Ashling Thompson, who captained Cork to victory in this year's All-Ireland camogie final, has suffered abuse, both verbal and physical, for much of her GAA career.
On Wednesday night's Off The Ball, Thompson elabourated on the topic which she had touched on during an interview with Sean Moncrieff recently.
In 2009, the Cork captain was involved in a car accident resulting in injuries which left her unable to play her favoured sport. A spiral into depression followed.
This was exacerbated by the suicides of two individuals close to her in 2012, one of them was her boyfriend.
It was also a period in her life during which verbal abuse on the pitch became a regularity.
It has happened throughout my career. It first started when I was going through those tough few years between 2009 and 2012. It started out to be my own fault really where I was acting out in games. I had no one to blame except myself for that.
I definitely suffered from 2012 onwards where people would lash out and try to get the better of me by abusing me vocally aswell as physically.
Thompson clarified that by 'acting out', she meant losing her temper on the pitch, though it was only ever to defend herself.
She went on to tell of one particularly abhorrent incident which saw an opponent reference an especially dark time in her life when she had contemplated suicide.
There was one standout club, I won't name names - it's not because I'm afraid to - it would just completely fall back on myself and them.
The past was brought up and I was told that when I had the chance to give up on myself, I should have taken the chance.
My ex-partner [who had taken his own life] was brought into it aswell, [they said] you know 'would you blame him?'
It's shocking really. I never expected someone to steep that low. I wouldn't expect it from my own worst enemy. When you hear it coming out of a supposed athlete's mouth, especially at senior level, you wouldn't see it at junior Z, so I couldn't undertand how people act this way.
It was shocking and it took everything in my power not to bury my fist down their throat.
During a inter-county game this season, Thompson even received abuse from an opposition backroom team member.
Sometimes you do get a game where the referee does hear it and does nothing about it.
I remember another county game, where a physio actually came into the field - they shouldn't have been on the field at the time - and called me a C-U-N-T; out of nowhere.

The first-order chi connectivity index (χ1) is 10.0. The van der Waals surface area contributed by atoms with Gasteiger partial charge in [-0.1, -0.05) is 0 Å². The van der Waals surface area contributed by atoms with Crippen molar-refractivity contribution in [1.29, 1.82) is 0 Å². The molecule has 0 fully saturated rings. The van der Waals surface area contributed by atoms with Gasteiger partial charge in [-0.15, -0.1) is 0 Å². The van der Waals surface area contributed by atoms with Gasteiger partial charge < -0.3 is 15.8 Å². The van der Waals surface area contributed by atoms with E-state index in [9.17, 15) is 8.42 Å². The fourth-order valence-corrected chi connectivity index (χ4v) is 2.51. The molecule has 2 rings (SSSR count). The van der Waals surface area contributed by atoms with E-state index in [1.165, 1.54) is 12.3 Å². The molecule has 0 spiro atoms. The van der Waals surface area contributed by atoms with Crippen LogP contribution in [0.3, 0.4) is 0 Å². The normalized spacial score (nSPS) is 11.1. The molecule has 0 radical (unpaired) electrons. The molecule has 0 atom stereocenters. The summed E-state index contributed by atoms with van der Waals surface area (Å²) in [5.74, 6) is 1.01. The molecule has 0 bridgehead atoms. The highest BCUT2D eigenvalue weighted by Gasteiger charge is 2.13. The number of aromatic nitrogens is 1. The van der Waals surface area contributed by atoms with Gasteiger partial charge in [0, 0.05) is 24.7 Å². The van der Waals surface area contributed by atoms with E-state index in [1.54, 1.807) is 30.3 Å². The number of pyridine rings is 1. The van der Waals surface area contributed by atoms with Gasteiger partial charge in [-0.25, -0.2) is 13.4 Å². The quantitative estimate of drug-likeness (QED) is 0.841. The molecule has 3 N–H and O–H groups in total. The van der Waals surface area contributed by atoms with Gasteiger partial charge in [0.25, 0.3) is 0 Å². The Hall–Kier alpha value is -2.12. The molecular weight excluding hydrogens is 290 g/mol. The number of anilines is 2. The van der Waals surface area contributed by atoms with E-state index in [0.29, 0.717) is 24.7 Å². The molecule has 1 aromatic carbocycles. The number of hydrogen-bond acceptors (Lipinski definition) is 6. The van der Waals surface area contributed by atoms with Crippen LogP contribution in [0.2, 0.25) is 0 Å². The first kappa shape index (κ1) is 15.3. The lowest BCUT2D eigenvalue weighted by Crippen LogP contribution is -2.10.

Tensions were getting high but just becaue the game was so close. There was a late pull, but it wasn't dirty or intentional whatsoever. It was completely accidental, apologies were made. The physio ran in and called me that.
Somehow, Thompson has become accustomed to the abuse. It is something that she has learned to shut out during games.
If it was someone who hadn't been through hardships, they wouldn't be able to control it. I just think that everything's a learning curve. I've been kicked down so many times from friends and people in the past that it is just something that you learn to take on the chin.
Maybe I'm just stronger than I think.
I think it's just natural that I block any type of negativity out of my game.
Vengeance, for her, does not come via words or violence. Instead - admirably - she acquires it through her play.
I tend to channel my revenge through my play. My answer is to absolutely destroy them on the field.
That's how I retaliate; by absolutely winning very single ball that I can and just destroying them as a player.
I soak all of that up and that really makes me a better player because all I want to do is prove people wrong. I love to prove people wrong and let them know that they're not going to get the better of me.
Thompson's openness about her experiences led to the show receiving numerous messages.
One in particular was read out by Ger Gilroy. It came from the sister of a former inter-county player who had endured bullying by fellow panel members. As a result, she never played football again.
Thompson had advice for anyone going through a similar situation.
Don't ever quit or back down from anyone. Go straight to management with the one or two teammates that you trust, tell them about everything that has gone on. There should definitely be immediate suspension or some sort of punishment for those players.
Because that's absolutely disgusting and if I told someone on the team that girls were bullying me, they would be in such a bad light. Don't ever think that they're going to take the place [defend] an absolute bully. No one is going to take the place of an absolute bully.
Once it comes out, people are going to have your back.
When it's all done, put your revenge into your training and be the best athlete that you can be and prove everyone wrong.
You can listen to the full interview with Ashling Thompson below.
Picture credit: Ramsey Cardy / SPORTSFILE